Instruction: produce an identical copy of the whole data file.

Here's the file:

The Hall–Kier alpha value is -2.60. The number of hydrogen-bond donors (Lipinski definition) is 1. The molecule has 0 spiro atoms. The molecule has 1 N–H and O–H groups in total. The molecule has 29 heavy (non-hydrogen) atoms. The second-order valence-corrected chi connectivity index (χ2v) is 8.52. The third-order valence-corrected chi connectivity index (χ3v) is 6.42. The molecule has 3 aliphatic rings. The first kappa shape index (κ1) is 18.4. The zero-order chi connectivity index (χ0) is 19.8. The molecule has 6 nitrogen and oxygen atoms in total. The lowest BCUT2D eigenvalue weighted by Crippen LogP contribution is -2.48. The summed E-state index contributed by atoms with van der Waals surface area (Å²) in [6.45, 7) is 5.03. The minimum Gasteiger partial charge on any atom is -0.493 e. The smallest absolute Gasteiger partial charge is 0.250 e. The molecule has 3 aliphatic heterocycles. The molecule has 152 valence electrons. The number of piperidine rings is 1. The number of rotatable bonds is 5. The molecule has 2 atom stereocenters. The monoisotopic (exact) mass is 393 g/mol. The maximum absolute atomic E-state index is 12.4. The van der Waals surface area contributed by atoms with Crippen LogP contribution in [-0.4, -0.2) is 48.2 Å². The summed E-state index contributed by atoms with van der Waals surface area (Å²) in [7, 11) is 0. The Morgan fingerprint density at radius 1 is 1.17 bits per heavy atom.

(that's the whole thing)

The Hall–Kier alpha value is -2.60. The number of hydrogen-bond donors (Lipinski definition) is 1. The molecule has 0 spiro atoms. The molecule has 1 N–H and O–H groups in total. The molecule has 29 heavy (non-hydrogen) atoms. The second-order valence-corrected chi connectivity index (χ2v) is 8.52. The third-order valence-corrected chi connectivity index (χ3v) is 6.42. The molecule has 3 aliphatic rings. The first kappa shape index (κ1) is 18.4. The zero-order chi connectivity index (χ0) is 19.8. The molecule has 6 nitrogen and oxygen atoms in total. The lowest BCUT2D eigenvalue weighted by Crippen LogP contribution is -2.48. The summed E-state index contributed by atoms with van der Waals surface area (Å²) in [6.45, 7) is 5.03. The minimum Gasteiger partial charge on any atom is -0.493 e. The smallest absolute Gasteiger partial charge is 0.250 e. The molecule has 3 aliphatic heterocycles. The molecule has 152 valence electrons. The number of piperidine rings is 1. The number of rotatable bonds is 5. The molecule has 2 atom stereocenters. The monoisotopic (exact) mass is 393 g/mol. The maximum absolute atomic E-state index is 12.4. The van der Waals surface area contributed by atoms with Crippen LogP contribution in [-0.4, -0.2) is 48.2 Å². The summed E-state index contributed by atoms with van der Waals surface area (Å²) in [7, 11) is 0. The Morgan fingerprint density at radius 1 is 1.17 bits per heavy atom.